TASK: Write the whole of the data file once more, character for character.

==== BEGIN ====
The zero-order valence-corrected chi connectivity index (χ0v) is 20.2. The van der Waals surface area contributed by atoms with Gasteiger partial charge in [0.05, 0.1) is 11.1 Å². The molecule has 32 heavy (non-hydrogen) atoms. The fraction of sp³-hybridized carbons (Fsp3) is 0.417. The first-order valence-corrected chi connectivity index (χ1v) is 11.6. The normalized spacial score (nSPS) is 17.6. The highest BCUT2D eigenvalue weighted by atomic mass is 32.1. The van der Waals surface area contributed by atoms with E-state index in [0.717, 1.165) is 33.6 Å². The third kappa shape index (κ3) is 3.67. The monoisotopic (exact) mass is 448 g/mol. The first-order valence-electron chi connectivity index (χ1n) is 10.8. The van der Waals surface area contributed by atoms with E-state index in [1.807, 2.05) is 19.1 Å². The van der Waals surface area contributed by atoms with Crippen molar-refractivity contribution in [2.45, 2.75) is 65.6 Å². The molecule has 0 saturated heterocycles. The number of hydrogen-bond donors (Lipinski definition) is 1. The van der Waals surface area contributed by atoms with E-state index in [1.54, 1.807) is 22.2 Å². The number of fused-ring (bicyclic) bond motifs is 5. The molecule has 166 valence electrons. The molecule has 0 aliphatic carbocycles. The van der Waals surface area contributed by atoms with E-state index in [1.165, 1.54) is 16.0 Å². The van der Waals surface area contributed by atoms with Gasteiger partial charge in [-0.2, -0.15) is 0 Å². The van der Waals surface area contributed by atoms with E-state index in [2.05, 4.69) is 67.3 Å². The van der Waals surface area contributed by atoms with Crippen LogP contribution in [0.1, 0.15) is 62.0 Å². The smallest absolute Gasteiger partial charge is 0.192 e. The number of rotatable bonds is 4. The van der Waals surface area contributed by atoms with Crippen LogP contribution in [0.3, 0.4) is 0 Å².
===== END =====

The zero-order valence-corrected chi connectivity index (χ0v) is 20.2. The van der Waals surface area contributed by atoms with Gasteiger partial charge in [0.05, 0.1) is 11.1 Å². The molecule has 32 heavy (non-hydrogen) atoms. The fraction of sp³-hybridized carbons (Fsp3) is 0.417. The first-order valence-corrected chi connectivity index (χ1v) is 11.6. The normalized spacial score (nSPS) is 17.6. The highest BCUT2D eigenvalue weighted by atomic mass is 32.1. The van der Waals surface area contributed by atoms with E-state index in [0.717, 1.165) is 33.6 Å². The third kappa shape index (κ3) is 3.67. The monoisotopic (exact) mass is 448 g/mol. The first-order valence-electron chi connectivity index (χ1n) is 10.8. The van der Waals surface area contributed by atoms with E-state index in [1.807, 2.05) is 19.1 Å². The van der Waals surface area contributed by atoms with Crippen molar-refractivity contribution in [2.45, 2.75) is 65.6 Å². The molecule has 0 saturated heterocycles. The number of hydrogen-bond donors (Lipinski definition) is 1. The van der Waals surface area contributed by atoms with E-state index in [1.54, 1.807) is 22.2 Å². The number of fused-ring (bicyclic) bond motifs is 5. The molecule has 166 valence electrons. The molecule has 0 aliphatic carbocycles. The van der Waals surface area contributed by atoms with E-state index in [1.165, 1.54) is 16.0 Å². The van der Waals surface area contributed by atoms with Gasteiger partial charge in [-0.2, -0.15) is 0 Å². The van der Waals surface area contributed by atoms with E-state index in [2.05, 4.69) is 67.3 Å². The van der Waals surface area contributed by atoms with Crippen LogP contribution in [0.1, 0.15) is 62.0 Å². The smallest absolute Gasteiger partial charge is 0.192 e. The number of rotatable bonds is 4. The van der Waals surface area contributed by atoms with Crippen LogP contribution in [0.3, 0.4) is 0 Å².